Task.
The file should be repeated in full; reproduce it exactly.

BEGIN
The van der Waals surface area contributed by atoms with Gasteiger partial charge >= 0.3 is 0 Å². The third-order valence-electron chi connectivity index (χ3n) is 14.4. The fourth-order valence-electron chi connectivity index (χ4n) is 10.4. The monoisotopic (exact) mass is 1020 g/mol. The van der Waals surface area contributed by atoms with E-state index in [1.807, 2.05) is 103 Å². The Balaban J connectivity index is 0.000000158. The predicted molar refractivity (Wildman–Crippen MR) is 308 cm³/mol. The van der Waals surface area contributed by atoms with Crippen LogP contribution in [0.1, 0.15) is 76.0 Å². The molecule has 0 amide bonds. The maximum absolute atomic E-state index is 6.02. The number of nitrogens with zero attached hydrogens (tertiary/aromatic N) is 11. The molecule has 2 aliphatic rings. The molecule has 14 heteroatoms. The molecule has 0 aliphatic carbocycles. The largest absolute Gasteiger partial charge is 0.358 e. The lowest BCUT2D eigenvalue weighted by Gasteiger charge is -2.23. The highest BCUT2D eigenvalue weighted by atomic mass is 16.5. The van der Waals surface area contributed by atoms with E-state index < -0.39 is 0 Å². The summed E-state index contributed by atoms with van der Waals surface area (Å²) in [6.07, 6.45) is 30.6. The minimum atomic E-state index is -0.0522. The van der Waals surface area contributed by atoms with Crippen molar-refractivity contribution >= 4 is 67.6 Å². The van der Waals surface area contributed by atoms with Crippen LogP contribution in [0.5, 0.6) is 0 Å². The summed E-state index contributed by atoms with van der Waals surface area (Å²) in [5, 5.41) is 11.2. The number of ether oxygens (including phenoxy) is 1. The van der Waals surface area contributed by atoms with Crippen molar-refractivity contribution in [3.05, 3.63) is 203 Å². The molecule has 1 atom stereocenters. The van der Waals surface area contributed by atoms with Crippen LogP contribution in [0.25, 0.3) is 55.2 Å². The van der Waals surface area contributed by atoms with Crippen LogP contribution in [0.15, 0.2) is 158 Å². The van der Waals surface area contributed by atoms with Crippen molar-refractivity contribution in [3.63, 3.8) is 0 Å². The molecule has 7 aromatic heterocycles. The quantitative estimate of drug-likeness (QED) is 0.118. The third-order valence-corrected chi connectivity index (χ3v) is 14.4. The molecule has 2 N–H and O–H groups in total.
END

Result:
The van der Waals surface area contributed by atoms with Gasteiger partial charge >= 0.3 is 0 Å². The third-order valence-electron chi connectivity index (χ3n) is 14.4. The fourth-order valence-electron chi connectivity index (χ4n) is 10.4. The monoisotopic (exact) mass is 1020 g/mol. The van der Waals surface area contributed by atoms with E-state index in [1.807, 2.05) is 103 Å². The Balaban J connectivity index is 0.000000158. The predicted molar refractivity (Wildman–Crippen MR) is 308 cm³/mol. The van der Waals surface area contributed by atoms with Crippen LogP contribution in [0.1, 0.15) is 76.0 Å². The molecule has 0 amide bonds. The maximum absolute atomic E-state index is 6.02. The number of nitrogens with zero attached hydrogens (tertiary/aromatic N) is 11. The molecule has 2 aliphatic rings. The molecule has 14 heteroatoms. The molecule has 0 aliphatic carbocycles. The largest absolute Gasteiger partial charge is 0.358 e. The lowest BCUT2D eigenvalue weighted by Gasteiger charge is -2.23. The highest BCUT2D eigenvalue weighted by atomic mass is 16.5. The van der Waals surface area contributed by atoms with E-state index < -0.39 is 0 Å². The summed E-state index contributed by atoms with van der Waals surface area (Å²) in [6.07, 6.45) is 30.6. The minimum atomic E-state index is -0.0522. The van der Waals surface area contributed by atoms with Crippen molar-refractivity contribution >= 4 is 67.6 Å². The van der Waals surface area contributed by atoms with Crippen LogP contribution in [0.5, 0.6) is 0 Å². The summed E-state index contributed by atoms with van der Waals surface area (Å²) in [5, 5.41) is 11.2. The number of ether oxygens (including phenoxy) is 1. The van der Waals surface area contributed by atoms with Crippen molar-refractivity contribution in [3.05, 3.63) is 203 Å². The molecule has 1 atom stereocenters. The van der Waals surface area contributed by atoms with Crippen LogP contribution in [0.25, 0.3) is 55.2 Å². The van der Waals surface area contributed by atoms with Crippen LogP contribution in [0.15, 0.2) is 158 Å². The van der Waals surface area contributed by atoms with Crippen molar-refractivity contribution in [3.63, 3.8) is 0 Å². The molecule has 7 aromatic heterocycles. The quantitative estimate of drug-likeness (QED) is 0.118. The third-order valence-corrected chi connectivity index (χ3v) is 14.4. The molecule has 2 N–H and O–H groups in total.